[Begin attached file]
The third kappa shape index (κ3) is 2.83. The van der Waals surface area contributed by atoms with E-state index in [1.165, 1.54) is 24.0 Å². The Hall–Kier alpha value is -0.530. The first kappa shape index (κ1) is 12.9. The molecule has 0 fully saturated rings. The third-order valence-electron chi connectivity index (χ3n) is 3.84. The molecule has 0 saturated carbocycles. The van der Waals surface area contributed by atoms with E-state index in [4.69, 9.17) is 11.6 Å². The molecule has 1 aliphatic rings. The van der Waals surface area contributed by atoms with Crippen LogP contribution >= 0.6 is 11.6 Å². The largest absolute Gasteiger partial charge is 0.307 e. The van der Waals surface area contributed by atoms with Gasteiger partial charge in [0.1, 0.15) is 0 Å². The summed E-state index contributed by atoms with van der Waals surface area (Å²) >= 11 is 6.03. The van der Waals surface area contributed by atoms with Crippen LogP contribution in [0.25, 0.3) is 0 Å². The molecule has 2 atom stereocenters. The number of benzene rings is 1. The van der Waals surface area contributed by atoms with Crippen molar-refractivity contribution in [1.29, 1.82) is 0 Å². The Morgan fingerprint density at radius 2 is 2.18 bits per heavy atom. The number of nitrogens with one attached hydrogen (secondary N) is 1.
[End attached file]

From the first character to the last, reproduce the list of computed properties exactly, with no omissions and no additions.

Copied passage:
The third kappa shape index (κ3) is 2.83. The van der Waals surface area contributed by atoms with E-state index in [1.165, 1.54) is 24.0 Å². The Hall–Kier alpha value is -0.530. The first kappa shape index (κ1) is 12.9. The molecule has 0 fully saturated rings. The third-order valence-electron chi connectivity index (χ3n) is 3.84. The molecule has 0 saturated carbocycles. The van der Waals surface area contributed by atoms with E-state index in [4.69, 9.17) is 11.6 Å². The molecule has 1 aliphatic rings. The van der Waals surface area contributed by atoms with Crippen LogP contribution >= 0.6 is 11.6 Å². The largest absolute Gasteiger partial charge is 0.307 e. The van der Waals surface area contributed by atoms with Gasteiger partial charge in [0.1, 0.15) is 0 Å². The summed E-state index contributed by atoms with van der Waals surface area (Å²) >= 11 is 6.03. The van der Waals surface area contributed by atoms with Crippen LogP contribution in [0.25, 0.3) is 0 Å². The molecule has 2 atom stereocenters. The number of benzene rings is 1. The van der Waals surface area contributed by atoms with Crippen molar-refractivity contribution in [1.29, 1.82) is 0 Å². The Morgan fingerprint density at radius 2 is 2.18 bits per heavy atom. The number of nitrogens with one attached hydrogen (secondary N) is 1.